I have a friend who is of Polish and Italian descent but his father is Italian-American so my friend has an Italian surname. But his mother, the Polish-American, was the cook in the home and she bought into Italian cuisine and made it her own. I suspect some people in South Philadelphia (the city’s Big Italy) might find Italian dishes made by a Polish-American suspect and even deficient. But in the world of mixing and combining and choosing identities that the United States is, who can fault anyone for choosing one ethnic side of their family identity of the other?
Or what about the Australian poet, Les A. Murray, who recently died. He grew up Presbyterian, converted to Roman Catholicism, but according to Kevin Hart, always had trouble praying. When reading Murray’s poetry, which side of his multiple identities will readers emphasize? Did he abandon all of his Presbyterian background or did some of that stay with him in his ideas about the world and his use of language? Or was he Roman Catholic through and through? Or was Murray primarily an Australian author with the unique sensibilities that come with that commonwealth’s history, geography, peoples, and customs?
Or take Pete Buttigieg. He is an Episcopalian, gay, married, and very critical (recently) of the evangelical, Mike Pence. Is he chiefly gay? Democrat? Protestant? According to the press, Mayor Pete stands for something Christian:
CNN offered a headline, “Buttigieg is a symbol for a rising Christian left.” Pete Wehner at The Atlantic wrote an article with the headline, “Pete Buttigieg’s very public faith is challenging assumptions.”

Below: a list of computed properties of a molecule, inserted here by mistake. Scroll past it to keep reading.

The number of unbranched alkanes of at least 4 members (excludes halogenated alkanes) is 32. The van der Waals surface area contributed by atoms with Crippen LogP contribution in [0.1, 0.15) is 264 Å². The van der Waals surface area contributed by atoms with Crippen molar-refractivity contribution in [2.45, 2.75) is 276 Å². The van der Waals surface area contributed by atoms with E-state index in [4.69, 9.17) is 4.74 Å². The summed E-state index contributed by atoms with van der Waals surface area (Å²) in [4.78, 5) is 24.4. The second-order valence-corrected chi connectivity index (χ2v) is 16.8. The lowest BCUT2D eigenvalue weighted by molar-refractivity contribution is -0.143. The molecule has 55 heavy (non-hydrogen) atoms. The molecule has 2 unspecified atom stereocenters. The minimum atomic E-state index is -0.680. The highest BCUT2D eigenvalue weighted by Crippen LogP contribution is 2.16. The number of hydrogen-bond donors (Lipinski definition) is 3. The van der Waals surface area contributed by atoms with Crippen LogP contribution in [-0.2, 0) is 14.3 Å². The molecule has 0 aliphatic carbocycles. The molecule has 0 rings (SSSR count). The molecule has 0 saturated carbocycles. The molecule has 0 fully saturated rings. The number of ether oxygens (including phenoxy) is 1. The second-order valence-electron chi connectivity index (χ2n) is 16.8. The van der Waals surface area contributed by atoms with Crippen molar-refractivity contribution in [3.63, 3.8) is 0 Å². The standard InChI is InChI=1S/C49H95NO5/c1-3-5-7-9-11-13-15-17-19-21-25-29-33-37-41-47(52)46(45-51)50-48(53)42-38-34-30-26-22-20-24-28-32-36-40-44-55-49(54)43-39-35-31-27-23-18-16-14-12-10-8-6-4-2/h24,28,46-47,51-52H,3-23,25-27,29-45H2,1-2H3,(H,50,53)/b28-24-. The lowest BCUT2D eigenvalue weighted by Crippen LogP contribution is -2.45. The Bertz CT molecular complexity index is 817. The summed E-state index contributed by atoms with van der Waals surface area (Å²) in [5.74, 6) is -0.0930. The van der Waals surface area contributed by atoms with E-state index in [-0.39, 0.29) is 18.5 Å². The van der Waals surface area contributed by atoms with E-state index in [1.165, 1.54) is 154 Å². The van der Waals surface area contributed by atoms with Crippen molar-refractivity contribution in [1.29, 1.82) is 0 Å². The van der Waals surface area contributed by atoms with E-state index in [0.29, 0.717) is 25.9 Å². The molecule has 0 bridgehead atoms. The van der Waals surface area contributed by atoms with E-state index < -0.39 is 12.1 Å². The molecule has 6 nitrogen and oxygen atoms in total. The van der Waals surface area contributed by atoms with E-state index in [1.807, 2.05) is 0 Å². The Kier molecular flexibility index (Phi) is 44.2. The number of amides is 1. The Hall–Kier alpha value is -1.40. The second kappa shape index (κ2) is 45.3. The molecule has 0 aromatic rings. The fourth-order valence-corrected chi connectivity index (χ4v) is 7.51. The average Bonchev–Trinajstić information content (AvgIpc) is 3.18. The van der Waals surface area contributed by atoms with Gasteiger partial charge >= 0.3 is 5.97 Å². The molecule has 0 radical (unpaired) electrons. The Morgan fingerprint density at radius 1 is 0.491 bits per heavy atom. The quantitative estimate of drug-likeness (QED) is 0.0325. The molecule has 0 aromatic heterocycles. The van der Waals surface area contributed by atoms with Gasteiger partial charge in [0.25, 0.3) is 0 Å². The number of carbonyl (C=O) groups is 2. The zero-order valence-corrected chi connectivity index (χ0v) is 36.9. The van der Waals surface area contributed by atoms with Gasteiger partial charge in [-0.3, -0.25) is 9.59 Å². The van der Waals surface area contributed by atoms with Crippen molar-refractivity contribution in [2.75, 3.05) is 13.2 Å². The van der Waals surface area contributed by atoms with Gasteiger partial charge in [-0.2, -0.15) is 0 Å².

Most importantly, Kristen Powers for USA Today offered this headline: “Mayor Pete Buttigieg’s countercultural approach to Christianity is what America needs now.”
Last and least, how about me? Here are several of my memberships in no particular order:
Orthodox Presbyterian Church
Board of Directors, Hillsdale Community Library
American Historical Association
American Society of Church History
Fellow at the Foreign Policy Research Institute
Resident of Michigan
Citizen of the United States
Associate Professor of History at Hillsdale College
This list is of memberships only and such affiliations are important because belonging to an organization or institution makes more demands than simply being a fan of the Philadelphia Phillies. Phillies Nation may be real to some fans but it is entirely without institutional rules and regulations. The same goes for evangelicalism. I am not an evangelical but to what institution should you belong if you were to prove you were a genuine-article evangelical?
Readers may likely have noticed that one of my memberships, the Orthodox Presbyterian Church, attracted news coverage because the man believed to be the shooter at the Poway synagogue last weekend is a member of an OPC congregation in Escondido, California. Some journalists and social media users have tried to read into that membership something significant, as if belonging to the OPC nurtures white supremacy, anti-Semitism, or simple hate and intolerance.
Even fellow Orthodox Presbyterian, Carl Trueman, wondered if church membership might have a connection to this shooter’s actions: